Gonadotropin-releasing hormone (GnRH) agonists

GnRH agonists stop hormone production to prevent ovulation, menstruation, and endometriosis growth, putting your body into a state similar to menopause. The medication can be taken via a daily nose spray, or as an injection once a month or every three months.

Doctors recommend that this medication only be taken for six months at a time to reduce your risk of heart complications or bone loss.

Danazol

Danazol is a drug that prevents hormones from being released during your menstrual cycle. This medication doesn’t prevent pregnancy like other hormonal treatments, so you’ll need to use it alongside your contraceptive of choice. You shouldn’t use danazol without contraception, as the medication is known to harm developing fetuses.

What other treatment options are available?

Your treatment options will vary depending on the type of endometriosis that you have and how severe it is. The typical treatment may include:

Pain medication

Over-the-counter pain relievers and prescribed medication can help ease mild pain and other symptoms.

Laparoscopy

This type of surgery is used to remove endometrial tissue that has spread to other areas of your body.

To do this, your doctor creates an incision in your belly button and inflates your abdomen. They then insert a laparoscope through the cut so they can identify any tissue growths. If your doctor finds evidence of endometriosis, they next make two more small cuts in your stomach and use a laser or other surgical instrument to remove or destroy the lesion. They may also remove any scar tissue that has formed.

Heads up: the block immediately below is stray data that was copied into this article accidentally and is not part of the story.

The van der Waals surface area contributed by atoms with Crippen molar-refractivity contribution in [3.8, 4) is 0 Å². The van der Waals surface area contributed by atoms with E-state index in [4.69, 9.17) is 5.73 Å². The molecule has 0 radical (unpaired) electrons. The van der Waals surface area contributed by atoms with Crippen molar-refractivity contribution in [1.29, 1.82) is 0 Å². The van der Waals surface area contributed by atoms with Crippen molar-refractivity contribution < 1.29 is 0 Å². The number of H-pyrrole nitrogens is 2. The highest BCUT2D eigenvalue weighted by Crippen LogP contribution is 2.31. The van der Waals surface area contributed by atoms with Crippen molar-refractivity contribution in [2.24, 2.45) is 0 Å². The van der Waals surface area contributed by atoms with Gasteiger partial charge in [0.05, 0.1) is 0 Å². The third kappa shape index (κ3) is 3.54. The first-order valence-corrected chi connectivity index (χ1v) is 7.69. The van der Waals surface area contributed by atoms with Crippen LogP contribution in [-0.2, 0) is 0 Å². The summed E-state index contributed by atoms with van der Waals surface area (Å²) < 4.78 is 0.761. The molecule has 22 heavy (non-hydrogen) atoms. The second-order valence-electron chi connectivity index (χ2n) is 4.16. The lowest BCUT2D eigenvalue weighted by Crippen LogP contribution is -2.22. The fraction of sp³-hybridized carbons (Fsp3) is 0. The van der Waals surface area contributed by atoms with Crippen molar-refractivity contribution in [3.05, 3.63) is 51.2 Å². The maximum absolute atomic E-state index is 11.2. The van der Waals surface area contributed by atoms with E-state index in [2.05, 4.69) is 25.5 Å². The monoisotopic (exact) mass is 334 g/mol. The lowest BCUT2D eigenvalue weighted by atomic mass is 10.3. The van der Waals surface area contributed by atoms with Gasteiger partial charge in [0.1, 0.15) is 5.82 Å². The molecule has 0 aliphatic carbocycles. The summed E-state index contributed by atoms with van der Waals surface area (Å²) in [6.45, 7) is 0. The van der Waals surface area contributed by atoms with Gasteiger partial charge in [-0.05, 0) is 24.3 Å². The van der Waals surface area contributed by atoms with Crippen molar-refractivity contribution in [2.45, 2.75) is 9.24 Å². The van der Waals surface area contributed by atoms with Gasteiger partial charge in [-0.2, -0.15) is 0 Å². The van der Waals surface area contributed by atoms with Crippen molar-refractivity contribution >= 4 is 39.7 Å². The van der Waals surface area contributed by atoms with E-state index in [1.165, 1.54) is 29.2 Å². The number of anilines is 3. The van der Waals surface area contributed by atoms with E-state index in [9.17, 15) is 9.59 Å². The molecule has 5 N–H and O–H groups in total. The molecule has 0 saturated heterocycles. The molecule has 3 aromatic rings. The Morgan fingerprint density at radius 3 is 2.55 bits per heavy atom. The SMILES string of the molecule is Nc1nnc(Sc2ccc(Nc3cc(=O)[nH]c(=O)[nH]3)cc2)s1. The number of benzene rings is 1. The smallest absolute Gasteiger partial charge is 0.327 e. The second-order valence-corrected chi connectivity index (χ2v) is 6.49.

Laparotomy

This is a major abdominal surgery used to remove endometriosis lesions. Depending on the location and severity of the patches, your surgeon may also remove your uterus and ovaries. Laparotomy is considered a last resort for endometriosis treatment.

The bottom line

Hormonal birth control can help ease endometriosis symptoms, as well as slow tissue growth. That’s why Mirena is an effective treatment for endometriosis. But not every body’s the same, so your treatment options may vary depending on the condition’s severity and type.

If you have endometriosis and want to learn about Mirena, talk with your doctor about your options. They can provide you with more information about hormonal IUDs and other forms of hormone therapy.